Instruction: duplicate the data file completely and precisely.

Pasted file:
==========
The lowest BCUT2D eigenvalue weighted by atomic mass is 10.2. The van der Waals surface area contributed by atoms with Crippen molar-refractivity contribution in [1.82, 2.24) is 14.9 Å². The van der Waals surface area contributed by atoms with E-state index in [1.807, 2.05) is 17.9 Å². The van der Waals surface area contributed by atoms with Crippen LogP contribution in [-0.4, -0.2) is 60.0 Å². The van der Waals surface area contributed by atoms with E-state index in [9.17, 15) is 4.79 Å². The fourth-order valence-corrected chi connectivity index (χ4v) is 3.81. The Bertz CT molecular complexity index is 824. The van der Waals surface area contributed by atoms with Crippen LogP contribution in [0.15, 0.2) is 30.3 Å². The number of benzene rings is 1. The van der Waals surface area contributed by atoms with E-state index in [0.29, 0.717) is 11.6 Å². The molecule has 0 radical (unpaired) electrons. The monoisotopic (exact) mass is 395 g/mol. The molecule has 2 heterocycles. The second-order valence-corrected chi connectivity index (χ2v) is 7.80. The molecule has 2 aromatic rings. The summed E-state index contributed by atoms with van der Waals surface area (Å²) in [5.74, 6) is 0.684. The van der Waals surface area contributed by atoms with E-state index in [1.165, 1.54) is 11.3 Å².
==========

The lowest BCUT2D eigenvalue weighted by atomic mass is 10.2. The van der Waals surface area contributed by atoms with Crippen molar-refractivity contribution in [1.82, 2.24) is 14.9 Å². The van der Waals surface area contributed by atoms with E-state index in [1.807, 2.05) is 17.9 Å². The van der Waals surface area contributed by atoms with Crippen LogP contribution in [-0.4, -0.2) is 60.0 Å². The van der Waals surface area contributed by atoms with E-state index in [9.17, 15) is 4.79 Å². The fourth-order valence-corrected chi connectivity index (χ4v) is 3.81. The Bertz CT molecular complexity index is 824. The van der Waals surface area contributed by atoms with Crippen LogP contribution in [0.15, 0.2) is 30.3 Å². The number of benzene rings is 1. The van der Waals surface area contributed by atoms with E-state index in [0.29, 0.717) is 11.6 Å². The molecule has 0 radical (unpaired) electrons. The monoisotopic (exact) mass is 395 g/mol. The molecule has 2 heterocycles. The second-order valence-corrected chi connectivity index (χ2v) is 7.80. The molecule has 2 aromatic rings. The summed E-state index contributed by atoms with van der Waals surface area (Å²) in [5.74, 6) is 0.684. The van der Waals surface area contributed by atoms with E-state index in [1.165, 1.54) is 11.3 Å².